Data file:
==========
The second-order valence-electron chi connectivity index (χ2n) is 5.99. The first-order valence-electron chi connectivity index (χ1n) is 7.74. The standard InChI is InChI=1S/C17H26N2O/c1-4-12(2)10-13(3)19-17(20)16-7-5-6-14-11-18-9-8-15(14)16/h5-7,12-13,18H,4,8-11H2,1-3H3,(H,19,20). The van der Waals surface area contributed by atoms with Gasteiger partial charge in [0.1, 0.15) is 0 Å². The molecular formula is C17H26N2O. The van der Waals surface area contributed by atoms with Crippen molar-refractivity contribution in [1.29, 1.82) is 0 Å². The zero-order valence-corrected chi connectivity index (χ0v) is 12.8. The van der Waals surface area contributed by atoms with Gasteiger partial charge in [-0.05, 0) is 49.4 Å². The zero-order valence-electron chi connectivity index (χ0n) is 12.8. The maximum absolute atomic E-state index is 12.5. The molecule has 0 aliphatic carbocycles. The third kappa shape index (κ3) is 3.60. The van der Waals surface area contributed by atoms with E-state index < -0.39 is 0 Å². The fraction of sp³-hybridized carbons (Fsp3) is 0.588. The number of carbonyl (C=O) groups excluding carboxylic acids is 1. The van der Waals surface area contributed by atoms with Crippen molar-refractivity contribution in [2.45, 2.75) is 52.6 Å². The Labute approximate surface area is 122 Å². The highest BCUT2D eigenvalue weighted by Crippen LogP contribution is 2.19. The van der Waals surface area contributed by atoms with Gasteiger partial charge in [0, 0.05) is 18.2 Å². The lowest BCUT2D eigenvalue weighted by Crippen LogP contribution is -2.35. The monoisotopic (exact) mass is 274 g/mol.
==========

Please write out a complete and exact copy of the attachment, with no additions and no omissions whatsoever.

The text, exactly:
The second-order valence-electron chi connectivity index (χ2n) is 5.99. The first-order valence-electron chi connectivity index (χ1n) is 7.74. The standard InChI is InChI=1S/C17H26N2O/c1-4-12(2)10-13(3)19-17(20)16-7-5-6-14-11-18-9-8-15(14)16/h5-7,12-13,18H,4,8-11H2,1-3H3,(H,19,20). The van der Waals surface area contributed by atoms with Gasteiger partial charge in [0.1, 0.15) is 0 Å². The molecular formula is C17H26N2O. The van der Waals surface area contributed by atoms with Crippen molar-refractivity contribution in [1.29, 1.82) is 0 Å². The zero-order valence-corrected chi connectivity index (χ0v) is 12.8. The van der Waals surface area contributed by atoms with Gasteiger partial charge in [-0.05, 0) is 49.4 Å². The zero-order valence-electron chi connectivity index (χ0n) is 12.8. The maximum absolute atomic E-state index is 12.5. The molecule has 0 aliphatic carbocycles. The third kappa shape index (κ3) is 3.60. The van der Waals surface area contributed by atoms with E-state index < -0.39 is 0 Å². The fraction of sp³-hybridized carbons (Fsp3) is 0.588. The number of carbonyl (C=O) groups excluding carboxylic acids is 1. The van der Waals surface area contributed by atoms with Crippen molar-refractivity contribution in [2.45, 2.75) is 52.6 Å². The Labute approximate surface area is 122 Å². The highest BCUT2D eigenvalue weighted by Crippen LogP contribution is 2.19. The van der Waals surface area contributed by atoms with Gasteiger partial charge in [0, 0.05) is 18.2 Å². The lowest BCUT2D eigenvalue weighted by Crippen LogP contribution is -2.35. The monoisotopic (exact) mass is 274 g/mol.